Quick note on jobs and education

So this whole Yang Gang phenomenon is shaping up to be quite amusing. So far I’ve seen Yang supported by little old liberal grandmas and alt-right memers. I’d better start up some posts on modern monetary theory.

In the meanwhile, just some quick thoughts on how we need to restructure our thinking about education:

The entire education => jobs model has got to change. Not in format–much of the way things are physically taught in the classroom is fine–but in how we think about the process (and thus fund it).

People have the idea that education is 1. Job training and 2. Ends when you graduate.

#2 is important: it implies that education ENDS, and since it ends, you can afford to shell out an enormous quantity of cash for it. But this is increasingly misguided, as many laid-off journalists recently discovered.

The difficulty is that humans are producing knowledge and innovation at an exponential rate, so whatever was an adequate amount of knowledge to begin in a field 20 years ago is no longer adequate–and in the meanwhile, technology has likely radically altered the field, often beyond recognition.

Modern education must be ongoing, because fields/tech/knowledge are shifting too quickly for a single college degree to equip you for 45 years of work.

Is there any point to a degree (or other form of certification)? Yes. It can still function to allow a person into a work community. It just shouldn’t be seen as the end of education, and thus should not cost nearly as much as it does.

Modern education should proceed in bursts. After a short training period, you begin to work, to see if you are a good fit for the particular community (profession) you’ve chosen, or need to transfer to a different community and learn there. Better to figure this out before you spend tens or hundreds of thousands of dollars on a degree. Job, pay, education–all need to be unified, small bits, throughout your life.

 

So what do you think about the Yang Gang?

13 thoughts on “Quick note on jobs and education

  1. An interesting angle to the automation and job creation debate that there may be a paradigm shift that awaits us when technology starts to disrupt the way society is structured and organised. E.g.Crypto, blockchain, etc; https://www.ribbonfarm.com/2019/02/28/markets-are-eating-the-world/.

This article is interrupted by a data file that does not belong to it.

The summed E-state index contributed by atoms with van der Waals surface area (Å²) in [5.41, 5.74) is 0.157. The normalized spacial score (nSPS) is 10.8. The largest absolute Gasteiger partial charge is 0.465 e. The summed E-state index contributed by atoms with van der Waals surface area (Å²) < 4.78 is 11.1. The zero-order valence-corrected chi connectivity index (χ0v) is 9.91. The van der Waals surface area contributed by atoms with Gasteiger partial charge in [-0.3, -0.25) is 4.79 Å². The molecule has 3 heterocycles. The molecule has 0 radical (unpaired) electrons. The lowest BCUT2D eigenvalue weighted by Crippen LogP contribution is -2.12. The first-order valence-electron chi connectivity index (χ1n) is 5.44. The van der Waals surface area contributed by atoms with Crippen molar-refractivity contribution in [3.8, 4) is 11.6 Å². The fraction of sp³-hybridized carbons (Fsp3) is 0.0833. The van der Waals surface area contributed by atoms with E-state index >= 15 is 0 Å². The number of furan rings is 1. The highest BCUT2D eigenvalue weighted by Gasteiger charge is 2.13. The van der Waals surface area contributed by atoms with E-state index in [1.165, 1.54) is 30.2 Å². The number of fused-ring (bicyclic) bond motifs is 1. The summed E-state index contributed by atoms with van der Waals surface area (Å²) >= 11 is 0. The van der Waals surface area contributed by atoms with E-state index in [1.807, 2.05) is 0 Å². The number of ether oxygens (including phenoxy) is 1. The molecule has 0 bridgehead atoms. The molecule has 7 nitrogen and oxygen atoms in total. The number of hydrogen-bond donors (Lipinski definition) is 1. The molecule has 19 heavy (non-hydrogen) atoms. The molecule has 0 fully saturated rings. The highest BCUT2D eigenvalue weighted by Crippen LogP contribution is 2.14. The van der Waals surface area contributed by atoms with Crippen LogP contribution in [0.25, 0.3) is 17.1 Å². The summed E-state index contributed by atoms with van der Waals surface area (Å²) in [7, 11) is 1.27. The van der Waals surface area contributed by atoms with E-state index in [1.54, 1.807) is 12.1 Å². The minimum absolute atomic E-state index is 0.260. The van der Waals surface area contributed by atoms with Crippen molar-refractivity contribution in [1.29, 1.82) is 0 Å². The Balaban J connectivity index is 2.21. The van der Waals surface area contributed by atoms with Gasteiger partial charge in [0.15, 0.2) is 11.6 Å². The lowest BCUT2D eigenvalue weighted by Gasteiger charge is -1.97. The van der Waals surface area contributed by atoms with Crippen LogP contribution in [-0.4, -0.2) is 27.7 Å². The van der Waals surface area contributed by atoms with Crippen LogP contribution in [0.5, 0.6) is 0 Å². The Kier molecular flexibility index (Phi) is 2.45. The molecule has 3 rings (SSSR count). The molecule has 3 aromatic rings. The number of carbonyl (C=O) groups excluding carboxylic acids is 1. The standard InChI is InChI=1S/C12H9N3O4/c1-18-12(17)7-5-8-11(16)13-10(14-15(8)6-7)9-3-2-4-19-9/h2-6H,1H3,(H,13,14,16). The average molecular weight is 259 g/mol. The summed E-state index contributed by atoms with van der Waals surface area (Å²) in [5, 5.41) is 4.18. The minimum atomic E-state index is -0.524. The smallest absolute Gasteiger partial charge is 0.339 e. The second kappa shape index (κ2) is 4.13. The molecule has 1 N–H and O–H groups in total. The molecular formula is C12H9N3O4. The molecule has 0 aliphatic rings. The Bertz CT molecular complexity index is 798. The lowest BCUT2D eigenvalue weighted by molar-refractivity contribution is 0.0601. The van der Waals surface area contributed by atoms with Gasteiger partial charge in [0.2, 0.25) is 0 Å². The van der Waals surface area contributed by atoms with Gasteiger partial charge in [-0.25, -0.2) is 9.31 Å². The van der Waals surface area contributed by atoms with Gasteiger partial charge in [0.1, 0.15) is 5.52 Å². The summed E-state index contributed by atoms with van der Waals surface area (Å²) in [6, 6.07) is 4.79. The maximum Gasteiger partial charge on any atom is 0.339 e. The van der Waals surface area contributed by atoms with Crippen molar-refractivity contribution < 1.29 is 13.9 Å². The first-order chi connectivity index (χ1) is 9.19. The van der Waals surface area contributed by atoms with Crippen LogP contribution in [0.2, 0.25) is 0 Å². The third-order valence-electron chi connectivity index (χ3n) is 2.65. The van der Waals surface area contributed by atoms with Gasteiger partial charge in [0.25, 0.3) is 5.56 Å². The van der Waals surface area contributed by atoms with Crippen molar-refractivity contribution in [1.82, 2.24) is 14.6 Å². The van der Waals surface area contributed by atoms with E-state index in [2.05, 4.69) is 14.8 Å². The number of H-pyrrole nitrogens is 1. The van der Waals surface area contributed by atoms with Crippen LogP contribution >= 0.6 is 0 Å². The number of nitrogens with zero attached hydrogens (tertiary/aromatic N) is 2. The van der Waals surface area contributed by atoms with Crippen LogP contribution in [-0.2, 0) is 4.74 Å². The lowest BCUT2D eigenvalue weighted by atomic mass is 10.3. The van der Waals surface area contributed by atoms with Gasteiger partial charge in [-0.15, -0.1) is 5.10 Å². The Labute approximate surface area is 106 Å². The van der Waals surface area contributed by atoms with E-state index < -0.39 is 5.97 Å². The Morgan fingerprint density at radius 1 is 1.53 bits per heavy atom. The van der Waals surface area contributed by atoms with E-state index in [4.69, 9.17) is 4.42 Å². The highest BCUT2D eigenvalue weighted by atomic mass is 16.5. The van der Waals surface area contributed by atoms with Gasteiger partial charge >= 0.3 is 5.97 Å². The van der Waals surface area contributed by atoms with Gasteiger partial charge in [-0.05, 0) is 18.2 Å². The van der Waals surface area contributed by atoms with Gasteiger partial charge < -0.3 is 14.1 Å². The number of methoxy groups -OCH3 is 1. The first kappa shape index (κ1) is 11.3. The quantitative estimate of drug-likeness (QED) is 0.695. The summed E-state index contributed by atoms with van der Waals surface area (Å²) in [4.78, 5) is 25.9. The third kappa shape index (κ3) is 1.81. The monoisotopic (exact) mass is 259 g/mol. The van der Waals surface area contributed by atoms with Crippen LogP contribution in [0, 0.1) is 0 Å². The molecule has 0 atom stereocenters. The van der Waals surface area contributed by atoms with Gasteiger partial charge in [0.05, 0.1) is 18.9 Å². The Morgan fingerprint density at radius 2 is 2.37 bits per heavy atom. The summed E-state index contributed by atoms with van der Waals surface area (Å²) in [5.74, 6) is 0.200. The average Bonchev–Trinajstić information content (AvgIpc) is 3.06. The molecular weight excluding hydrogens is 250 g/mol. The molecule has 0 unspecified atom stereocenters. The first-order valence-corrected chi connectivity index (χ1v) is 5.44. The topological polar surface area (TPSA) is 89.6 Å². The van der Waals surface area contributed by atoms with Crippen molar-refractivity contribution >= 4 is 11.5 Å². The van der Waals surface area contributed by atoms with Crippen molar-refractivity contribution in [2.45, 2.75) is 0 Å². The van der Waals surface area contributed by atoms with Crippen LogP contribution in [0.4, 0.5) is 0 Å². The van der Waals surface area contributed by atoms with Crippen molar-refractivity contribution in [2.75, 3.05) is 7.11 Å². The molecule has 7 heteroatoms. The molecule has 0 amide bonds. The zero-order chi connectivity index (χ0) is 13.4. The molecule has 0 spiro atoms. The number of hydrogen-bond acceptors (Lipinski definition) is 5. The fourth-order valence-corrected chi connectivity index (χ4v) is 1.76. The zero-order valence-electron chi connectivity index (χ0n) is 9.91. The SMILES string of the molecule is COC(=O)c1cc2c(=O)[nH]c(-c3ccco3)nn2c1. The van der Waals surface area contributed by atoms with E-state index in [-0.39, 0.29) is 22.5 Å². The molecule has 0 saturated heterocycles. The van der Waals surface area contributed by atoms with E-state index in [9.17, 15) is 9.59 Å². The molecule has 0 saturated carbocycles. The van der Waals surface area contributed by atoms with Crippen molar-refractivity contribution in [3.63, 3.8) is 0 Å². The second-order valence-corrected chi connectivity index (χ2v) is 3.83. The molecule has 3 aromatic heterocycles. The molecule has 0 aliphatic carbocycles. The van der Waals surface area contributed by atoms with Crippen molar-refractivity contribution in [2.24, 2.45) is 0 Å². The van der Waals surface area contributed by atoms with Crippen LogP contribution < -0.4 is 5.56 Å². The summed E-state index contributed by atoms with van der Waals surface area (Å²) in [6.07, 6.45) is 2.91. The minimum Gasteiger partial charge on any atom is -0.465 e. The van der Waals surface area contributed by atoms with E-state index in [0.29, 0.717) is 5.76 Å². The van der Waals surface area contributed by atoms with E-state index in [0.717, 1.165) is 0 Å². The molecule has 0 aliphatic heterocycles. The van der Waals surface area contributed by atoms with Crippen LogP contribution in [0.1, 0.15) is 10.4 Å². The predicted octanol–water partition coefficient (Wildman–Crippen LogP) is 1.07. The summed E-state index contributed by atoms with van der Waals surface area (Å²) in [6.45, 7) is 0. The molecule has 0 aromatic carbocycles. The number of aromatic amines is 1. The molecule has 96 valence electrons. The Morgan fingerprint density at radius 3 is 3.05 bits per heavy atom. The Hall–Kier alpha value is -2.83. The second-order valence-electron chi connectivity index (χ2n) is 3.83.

Who is to say that there aren’t some emergent properties to the new A.I/machine learning reality we are creating? Something that becomes more than the sum of it’s parts. And I don’t mean that in a kitschy futurist/singularity sense, but rather that new economic incentives may emerge based on more intangible things like ‘meaning’ or ‘trust’. These are just briefly considered impressions of what could be, but I think people like Andrew Yang are a step in the right direction. Every historical “technological” revolution had winners and losers, particularly with regards to who and what the labor force comprised. I hope robots take our jobs if it means that we no longer have to do “jobs”.

    Liked by 1 person

    • I think there’s a lot of good insight in this. Today is fundamentally different from “Medieval world + better windmills.” The future will also be fundamentally different from today. We just don’t know yet what it’s going to look like.

      Like

  2. Modern education must be ongoing, because fields/tech/knowledge are shifting too quickly for a single college degree to equip you for 45 years of work.

    How does this statement get reconciled with the extremely large numbers of people who will happily admit that their college degree is not and never was of any relevance at all to their career?

    If you take the view that the point of formal education is acculturation, and that people develop the skills needed for their work by completely separate means, it doesn’t look like there’s any need for formal education to change now.